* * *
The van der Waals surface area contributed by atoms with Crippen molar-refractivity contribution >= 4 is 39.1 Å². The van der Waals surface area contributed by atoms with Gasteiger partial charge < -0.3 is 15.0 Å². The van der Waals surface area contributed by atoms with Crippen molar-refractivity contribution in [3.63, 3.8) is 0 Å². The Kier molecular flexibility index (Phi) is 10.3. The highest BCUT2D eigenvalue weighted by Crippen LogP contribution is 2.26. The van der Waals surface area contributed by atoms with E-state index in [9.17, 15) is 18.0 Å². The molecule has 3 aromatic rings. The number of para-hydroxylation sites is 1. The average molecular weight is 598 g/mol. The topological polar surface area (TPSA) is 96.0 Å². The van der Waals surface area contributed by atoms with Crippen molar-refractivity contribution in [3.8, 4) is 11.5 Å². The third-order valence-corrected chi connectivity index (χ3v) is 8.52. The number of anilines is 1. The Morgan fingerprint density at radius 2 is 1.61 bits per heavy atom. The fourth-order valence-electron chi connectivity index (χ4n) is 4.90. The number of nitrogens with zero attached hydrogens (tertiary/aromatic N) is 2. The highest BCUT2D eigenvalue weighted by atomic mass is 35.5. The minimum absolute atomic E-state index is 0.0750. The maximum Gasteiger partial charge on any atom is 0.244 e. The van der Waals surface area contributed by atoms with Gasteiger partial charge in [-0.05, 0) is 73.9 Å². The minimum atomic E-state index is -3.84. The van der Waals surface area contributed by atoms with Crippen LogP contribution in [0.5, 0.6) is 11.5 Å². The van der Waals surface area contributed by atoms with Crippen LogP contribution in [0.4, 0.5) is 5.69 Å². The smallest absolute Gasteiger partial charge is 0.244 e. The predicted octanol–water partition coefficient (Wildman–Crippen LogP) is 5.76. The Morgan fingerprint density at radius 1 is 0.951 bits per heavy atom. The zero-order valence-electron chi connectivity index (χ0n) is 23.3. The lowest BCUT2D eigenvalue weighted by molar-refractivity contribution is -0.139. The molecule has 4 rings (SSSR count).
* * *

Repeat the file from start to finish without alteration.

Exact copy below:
The van der Waals surface area contributed by atoms with Crippen molar-refractivity contribution >= 4 is 39.1 Å². The van der Waals surface area contributed by atoms with Gasteiger partial charge < -0.3 is 15.0 Å². The van der Waals surface area contributed by atoms with Crippen molar-refractivity contribution in [3.63, 3.8) is 0 Å². The Kier molecular flexibility index (Phi) is 10.3. The highest BCUT2D eigenvalue weighted by Crippen LogP contribution is 2.26. The van der Waals surface area contributed by atoms with E-state index in [9.17, 15) is 18.0 Å². The molecule has 3 aromatic rings. The number of para-hydroxylation sites is 1. The average molecular weight is 598 g/mol. The topological polar surface area (TPSA) is 96.0 Å². The van der Waals surface area contributed by atoms with Crippen molar-refractivity contribution in [3.8, 4) is 11.5 Å². The third-order valence-corrected chi connectivity index (χ3v) is 8.52. The number of anilines is 1. The Morgan fingerprint density at radius 2 is 1.61 bits per heavy atom. The fourth-order valence-electron chi connectivity index (χ4n) is 4.90. The number of nitrogens with zero attached hydrogens (tertiary/aromatic N) is 2. The highest BCUT2D eigenvalue weighted by atomic mass is 35.5. The minimum absolute atomic E-state index is 0.0750. The maximum Gasteiger partial charge on any atom is 0.244 e. The van der Waals surface area contributed by atoms with Gasteiger partial charge in [-0.05, 0) is 73.9 Å². The minimum atomic E-state index is -3.84. The van der Waals surface area contributed by atoms with Crippen LogP contribution in [0.5, 0.6) is 11.5 Å². The van der Waals surface area contributed by atoms with Crippen LogP contribution in [0.4, 0.5) is 5.69 Å². The smallest absolute Gasteiger partial charge is 0.244 e. The predicted octanol–water partition coefficient (Wildman–Crippen LogP) is 5.76. The Morgan fingerprint density at radius 1 is 0.951 bits per heavy atom. The zero-order valence-electron chi connectivity index (χ0n) is 23.3. The lowest BCUT2D eigenvalue weighted by molar-refractivity contribution is -0.139. The molecule has 4 rings (SSSR count).